Michelle Singletary: The Color of Money
When the chief executives of General Motors and Ford announced that they would take just $1 a year in salary if Congress bailed their companies out, I rolled my eyes. Not for a moment did that gesture make me feel better about the possibility of the automakers receiving welfare.
Who in their right mind thinks a chief executive earning a $1 a year is actually making a sacrifice?
Last year, the chief executives of at least 32 companies took the symbolic salary of $1 a year, according to Equilar, an executive compensation research firm.
We regular wage earners know darn well these guys will get stock options, benefits and perks that far exceed what most of us will earn in our lifetimes.
From 2006 to 2007, the median value of total stock holdings and accumulated retirement benefits for Fortune 500 chief executives increased 6.1 percent to $56.7 million from $53.4 million, Equilar found. These amounts include pension benefits, deferred compensation, outstanding stock option awards, unvested stock awards and shares owned outright.
Executive compensation has again become a hot-button issue as company after company tanks, taking the economy down with them. On the gut level, it just feels morally wrong for executives to earn millions while shareholders and employees suffer so badly.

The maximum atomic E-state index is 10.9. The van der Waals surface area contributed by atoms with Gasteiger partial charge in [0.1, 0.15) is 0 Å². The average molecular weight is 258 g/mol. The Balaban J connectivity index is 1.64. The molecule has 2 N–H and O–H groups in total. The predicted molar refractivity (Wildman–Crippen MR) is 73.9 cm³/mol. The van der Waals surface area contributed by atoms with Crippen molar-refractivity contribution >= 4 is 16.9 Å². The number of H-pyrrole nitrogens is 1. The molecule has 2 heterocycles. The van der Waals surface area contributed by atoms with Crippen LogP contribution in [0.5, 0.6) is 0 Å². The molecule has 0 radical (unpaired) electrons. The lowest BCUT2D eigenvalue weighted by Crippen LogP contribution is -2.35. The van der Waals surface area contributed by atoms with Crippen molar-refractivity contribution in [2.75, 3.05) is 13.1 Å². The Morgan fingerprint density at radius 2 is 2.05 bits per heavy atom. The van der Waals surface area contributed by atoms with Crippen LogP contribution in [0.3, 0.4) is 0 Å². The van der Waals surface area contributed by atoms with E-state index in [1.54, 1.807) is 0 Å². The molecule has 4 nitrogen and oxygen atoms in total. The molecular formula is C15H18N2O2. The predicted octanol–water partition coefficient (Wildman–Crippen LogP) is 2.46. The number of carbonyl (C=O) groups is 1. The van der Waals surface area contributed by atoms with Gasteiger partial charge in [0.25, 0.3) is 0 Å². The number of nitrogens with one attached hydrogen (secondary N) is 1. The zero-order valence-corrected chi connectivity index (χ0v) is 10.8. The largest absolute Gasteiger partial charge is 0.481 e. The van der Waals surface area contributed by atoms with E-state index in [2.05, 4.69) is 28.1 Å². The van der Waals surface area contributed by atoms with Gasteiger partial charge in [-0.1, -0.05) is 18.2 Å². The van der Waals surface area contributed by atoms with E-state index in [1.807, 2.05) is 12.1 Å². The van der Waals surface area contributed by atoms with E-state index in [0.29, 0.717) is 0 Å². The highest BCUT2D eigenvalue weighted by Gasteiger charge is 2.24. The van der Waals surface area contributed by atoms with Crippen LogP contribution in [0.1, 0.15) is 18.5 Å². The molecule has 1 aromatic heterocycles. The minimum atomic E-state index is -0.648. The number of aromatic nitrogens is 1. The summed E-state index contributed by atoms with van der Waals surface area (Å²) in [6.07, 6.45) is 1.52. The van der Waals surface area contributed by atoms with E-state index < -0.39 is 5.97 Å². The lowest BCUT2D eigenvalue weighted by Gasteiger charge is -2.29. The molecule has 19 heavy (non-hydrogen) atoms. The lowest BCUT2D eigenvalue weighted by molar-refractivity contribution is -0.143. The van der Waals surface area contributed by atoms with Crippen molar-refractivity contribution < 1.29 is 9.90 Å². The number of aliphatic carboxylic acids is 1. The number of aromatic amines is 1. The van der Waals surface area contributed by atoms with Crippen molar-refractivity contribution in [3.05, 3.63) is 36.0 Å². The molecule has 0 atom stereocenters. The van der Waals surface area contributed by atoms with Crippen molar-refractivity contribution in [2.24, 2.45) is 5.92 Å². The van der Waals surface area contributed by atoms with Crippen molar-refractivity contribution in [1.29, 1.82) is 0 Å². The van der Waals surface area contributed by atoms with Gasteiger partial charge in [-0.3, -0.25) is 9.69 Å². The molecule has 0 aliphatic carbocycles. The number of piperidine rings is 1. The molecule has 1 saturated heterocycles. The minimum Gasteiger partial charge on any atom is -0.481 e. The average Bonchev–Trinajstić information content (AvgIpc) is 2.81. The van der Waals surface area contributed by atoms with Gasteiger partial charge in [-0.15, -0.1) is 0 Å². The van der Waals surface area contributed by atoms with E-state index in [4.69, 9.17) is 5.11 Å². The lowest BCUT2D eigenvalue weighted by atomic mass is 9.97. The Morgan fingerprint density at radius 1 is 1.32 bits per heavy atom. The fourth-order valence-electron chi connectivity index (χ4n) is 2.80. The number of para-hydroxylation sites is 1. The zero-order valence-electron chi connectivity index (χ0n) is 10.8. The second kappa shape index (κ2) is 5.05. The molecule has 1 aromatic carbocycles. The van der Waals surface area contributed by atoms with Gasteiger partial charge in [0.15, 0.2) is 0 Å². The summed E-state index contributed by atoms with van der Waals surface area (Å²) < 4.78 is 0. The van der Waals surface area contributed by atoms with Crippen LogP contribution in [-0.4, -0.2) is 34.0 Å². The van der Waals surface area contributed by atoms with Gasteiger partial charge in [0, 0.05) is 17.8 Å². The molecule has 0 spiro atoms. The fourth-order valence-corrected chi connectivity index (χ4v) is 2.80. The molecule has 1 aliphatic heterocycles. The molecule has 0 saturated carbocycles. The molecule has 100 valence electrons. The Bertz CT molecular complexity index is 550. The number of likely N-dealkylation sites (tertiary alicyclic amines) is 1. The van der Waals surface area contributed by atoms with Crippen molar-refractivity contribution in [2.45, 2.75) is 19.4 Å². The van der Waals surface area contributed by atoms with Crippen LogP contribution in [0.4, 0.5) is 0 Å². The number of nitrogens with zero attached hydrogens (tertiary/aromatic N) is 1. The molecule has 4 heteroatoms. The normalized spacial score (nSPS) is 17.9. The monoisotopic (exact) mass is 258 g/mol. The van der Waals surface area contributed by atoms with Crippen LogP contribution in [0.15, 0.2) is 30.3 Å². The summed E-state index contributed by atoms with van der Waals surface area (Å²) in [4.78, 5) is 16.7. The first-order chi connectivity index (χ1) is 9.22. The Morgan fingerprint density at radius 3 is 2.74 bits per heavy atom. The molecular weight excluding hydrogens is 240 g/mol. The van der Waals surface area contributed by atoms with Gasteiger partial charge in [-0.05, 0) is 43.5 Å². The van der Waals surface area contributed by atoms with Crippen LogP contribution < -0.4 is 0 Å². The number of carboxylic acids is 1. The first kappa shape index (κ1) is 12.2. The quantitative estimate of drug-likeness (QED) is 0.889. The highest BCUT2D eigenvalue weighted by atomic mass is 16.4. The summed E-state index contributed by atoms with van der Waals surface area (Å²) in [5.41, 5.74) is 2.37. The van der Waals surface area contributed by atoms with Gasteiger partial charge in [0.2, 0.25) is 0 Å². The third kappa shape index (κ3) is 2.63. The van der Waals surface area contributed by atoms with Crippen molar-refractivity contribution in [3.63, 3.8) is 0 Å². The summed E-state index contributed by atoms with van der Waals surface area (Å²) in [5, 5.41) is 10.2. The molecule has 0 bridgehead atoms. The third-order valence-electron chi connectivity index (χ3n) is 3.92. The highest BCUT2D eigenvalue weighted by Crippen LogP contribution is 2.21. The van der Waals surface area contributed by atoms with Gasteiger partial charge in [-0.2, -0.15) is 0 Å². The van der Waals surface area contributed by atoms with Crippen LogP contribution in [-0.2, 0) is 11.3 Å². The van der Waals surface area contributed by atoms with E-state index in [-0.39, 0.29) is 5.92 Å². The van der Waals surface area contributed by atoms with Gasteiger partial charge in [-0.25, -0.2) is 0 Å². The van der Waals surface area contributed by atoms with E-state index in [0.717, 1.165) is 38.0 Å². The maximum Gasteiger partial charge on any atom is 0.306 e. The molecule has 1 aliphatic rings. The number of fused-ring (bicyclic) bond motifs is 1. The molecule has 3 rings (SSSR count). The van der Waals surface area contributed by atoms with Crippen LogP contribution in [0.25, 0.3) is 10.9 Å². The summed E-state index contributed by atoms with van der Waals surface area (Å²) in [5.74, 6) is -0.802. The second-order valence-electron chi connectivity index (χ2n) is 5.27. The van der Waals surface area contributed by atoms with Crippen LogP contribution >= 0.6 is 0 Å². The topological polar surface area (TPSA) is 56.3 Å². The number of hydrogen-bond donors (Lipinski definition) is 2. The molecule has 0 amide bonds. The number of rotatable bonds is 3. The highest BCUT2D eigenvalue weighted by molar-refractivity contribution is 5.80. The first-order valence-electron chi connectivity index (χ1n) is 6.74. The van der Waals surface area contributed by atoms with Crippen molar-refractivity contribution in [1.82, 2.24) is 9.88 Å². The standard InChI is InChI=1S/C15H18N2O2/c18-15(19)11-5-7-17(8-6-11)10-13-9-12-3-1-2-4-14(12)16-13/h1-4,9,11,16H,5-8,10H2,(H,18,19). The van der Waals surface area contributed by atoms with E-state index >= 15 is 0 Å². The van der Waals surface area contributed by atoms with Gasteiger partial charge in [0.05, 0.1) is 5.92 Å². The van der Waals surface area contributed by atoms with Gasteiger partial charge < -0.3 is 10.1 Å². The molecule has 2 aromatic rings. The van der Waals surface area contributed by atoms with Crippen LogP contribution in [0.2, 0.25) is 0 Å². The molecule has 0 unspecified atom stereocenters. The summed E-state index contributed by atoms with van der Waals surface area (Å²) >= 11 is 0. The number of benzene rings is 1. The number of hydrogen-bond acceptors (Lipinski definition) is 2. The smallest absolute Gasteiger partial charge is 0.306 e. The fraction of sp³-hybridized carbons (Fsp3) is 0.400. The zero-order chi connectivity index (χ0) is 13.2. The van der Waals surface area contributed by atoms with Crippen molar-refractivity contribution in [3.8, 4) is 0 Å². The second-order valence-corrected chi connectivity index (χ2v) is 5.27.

Ideally, executive compensation should be set by the marketplace and not by the government. Pay for performance is what we all expect. The harder you work or the more value you bring to your company, the more you deserve to be compensated.
That's the ideal way to pay people. But we know that chief executives, at least those running major corporations, are different. There's so much more at stake when they fail to do their jobs properly. Just look at the American auto industry. The executives who ran Chrysler, Ford and GM off the road are compensated handsomely while begging for a bailout. Even if their companies go broke, the bigwigs will get millions in compensation despite their mistakes.
But there's some good that could be had from the current crisis in corporate America. When someone is pleading for a handout, you can get something in exchange for rescuing them. It would be idiotic if Congress didn't take advantage of this crisis and find a way to better control the way executives are compensated.
If we now have an economy in which we cannot allow certain industries or companies to fail, then we need better governance over executive compensation. We need to place checks and balances so top executives aren't allowed to run firms into the ground while enjoying outrageous pay packages no matter how their companies perform.
Perhaps one way is to focus more on the boards that approve executive pay. Let's hold accountable the people responsible for granting the monstrous stock options, bonuses, golden parachutes and benefits.